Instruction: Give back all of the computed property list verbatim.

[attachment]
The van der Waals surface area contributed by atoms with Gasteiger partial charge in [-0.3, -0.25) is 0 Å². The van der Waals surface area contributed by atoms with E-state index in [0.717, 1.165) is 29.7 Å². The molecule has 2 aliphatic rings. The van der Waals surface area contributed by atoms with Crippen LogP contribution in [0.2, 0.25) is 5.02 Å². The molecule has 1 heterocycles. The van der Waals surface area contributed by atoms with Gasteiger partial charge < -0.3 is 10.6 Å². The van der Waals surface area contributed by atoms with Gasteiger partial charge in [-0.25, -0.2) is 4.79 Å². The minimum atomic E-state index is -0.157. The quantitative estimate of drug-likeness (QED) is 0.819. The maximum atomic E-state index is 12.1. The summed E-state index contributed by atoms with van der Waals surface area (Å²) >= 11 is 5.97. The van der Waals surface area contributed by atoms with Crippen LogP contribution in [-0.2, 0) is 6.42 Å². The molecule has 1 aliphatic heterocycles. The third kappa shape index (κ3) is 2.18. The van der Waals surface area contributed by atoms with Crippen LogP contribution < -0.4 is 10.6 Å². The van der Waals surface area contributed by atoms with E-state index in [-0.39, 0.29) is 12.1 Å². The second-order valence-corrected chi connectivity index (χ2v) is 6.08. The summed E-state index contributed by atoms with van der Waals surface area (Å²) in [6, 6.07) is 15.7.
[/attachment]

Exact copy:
The van der Waals surface area contributed by atoms with Gasteiger partial charge in [-0.3, -0.25) is 0 Å². The van der Waals surface area contributed by atoms with E-state index in [0.717, 1.165) is 29.7 Å². The molecule has 2 aliphatic rings. The van der Waals surface area contributed by atoms with Crippen LogP contribution in [0.2, 0.25) is 5.02 Å². The molecule has 1 heterocycles. The van der Waals surface area contributed by atoms with Gasteiger partial charge < -0.3 is 10.6 Å². The van der Waals surface area contributed by atoms with Gasteiger partial charge in [-0.25, -0.2) is 4.79 Å². The minimum atomic E-state index is -0.157. The quantitative estimate of drug-likeness (QED) is 0.819. The maximum atomic E-state index is 12.1. The summed E-state index contributed by atoms with van der Waals surface area (Å²) >= 11 is 5.97. The van der Waals surface area contributed by atoms with Crippen LogP contribution in [-0.2, 0) is 6.42 Å². The molecule has 1 aliphatic heterocycles. The third kappa shape index (κ3) is 2.18. The van der Waals surface area contributed by atoms with Crippen LogP contribution < -0.4 is 10.6 Å². The van der Waals surface area contributed by atoms with E-state index in [-0.39, 0.29) is 12.1 Å². The second-order valence-corrected chi connectivity index (χ2v) is 6.08. The summed E-state index contributed by atoms with van der Waals surface area (Å²) in [6, 6.07) is 15.7.